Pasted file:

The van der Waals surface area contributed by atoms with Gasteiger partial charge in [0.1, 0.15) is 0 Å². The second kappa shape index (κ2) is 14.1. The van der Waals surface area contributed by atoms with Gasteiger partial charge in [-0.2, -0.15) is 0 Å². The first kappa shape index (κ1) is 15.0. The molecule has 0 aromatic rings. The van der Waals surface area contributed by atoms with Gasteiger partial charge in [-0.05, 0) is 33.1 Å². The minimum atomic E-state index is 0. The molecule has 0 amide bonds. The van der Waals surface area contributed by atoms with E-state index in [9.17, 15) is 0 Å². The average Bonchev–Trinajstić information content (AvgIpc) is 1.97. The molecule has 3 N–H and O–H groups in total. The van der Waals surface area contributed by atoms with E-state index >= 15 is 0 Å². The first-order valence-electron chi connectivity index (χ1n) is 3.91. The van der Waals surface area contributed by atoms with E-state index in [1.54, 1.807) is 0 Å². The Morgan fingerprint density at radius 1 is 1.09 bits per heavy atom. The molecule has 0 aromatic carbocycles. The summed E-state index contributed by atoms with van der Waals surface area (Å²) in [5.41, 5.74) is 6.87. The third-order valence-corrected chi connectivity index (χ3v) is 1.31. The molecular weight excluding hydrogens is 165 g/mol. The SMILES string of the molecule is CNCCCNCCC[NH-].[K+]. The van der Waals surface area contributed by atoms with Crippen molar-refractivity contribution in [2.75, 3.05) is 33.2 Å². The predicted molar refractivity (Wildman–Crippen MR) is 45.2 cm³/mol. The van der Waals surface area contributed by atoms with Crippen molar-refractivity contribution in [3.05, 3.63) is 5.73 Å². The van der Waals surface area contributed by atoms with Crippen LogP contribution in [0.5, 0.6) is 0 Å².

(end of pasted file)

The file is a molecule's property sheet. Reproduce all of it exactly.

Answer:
The van der Waals surface area contributed by atoms with Gasteiger partial charge in [0.1, 0.15) is 0 Å². The second kappa shape index (κ2) is 14.1. The van der Waals surface area contributed by atoms with Gasteiger partial charge in [-0.2, -0.15) is 0 Å². The first kappa shape index (κ1) is 15.0. The molecule has 0 aromatic rings. The van der Waals surface area contributed by atoms with Gasteiger partial charge in [-0.05, 0) is 33.1 Å². The minimum atomic E-state index is 0. The molecule has 0 amide bonds. The van der Waals surface area contributed by atoms with E-state index in [9.17, 15) is 0 Å². The average Bonchev–Trinajstić information content (AvgIpc) is 1.97. The molecule has 3 N–H and O–H groups in total. The van der Waals surface area contributed by atoms with E-state index >= 15 is 0 Å². The first-order valence-electron chi connectivity index (χ1n) is 3.91. The van der Waals surface area contributed by atoms with E-state index in [1.54, 1.807) is 0 Å². The Morgan fingerprint density at radius 1 is 1.09 bits per heavy atom. The molecule has 0 aromatic carbocycles. The summed E-state index contributed by atoms with van der Waals surface area (Å²) in [5.41, 5.74) is 6.87. The third-order valence-corrected chi connectivity index (χ3v) is 1.31. The molecular weight excluding hydrogens is 165 g/mol. The SMILES string of the molecule is CNCCCNCCC[NH-].[K+]. The van der Waals surface area contributed by atoms with Crippen molar-refractivity contribution in [2.75, 3.05) is 33.2 Å². The predicted molar refractivity (Wildman–Crippen MR) is 45.2 cm³/mol. The van der Waals surface area contributed by atoms with Crippen molar-refractivity contribution in [3.05, 3.63) is 5.73 Å². The van der Waals surface area contributed by atoms with Crippen LogP contribution in [0.5, 0.6) is 0 Å².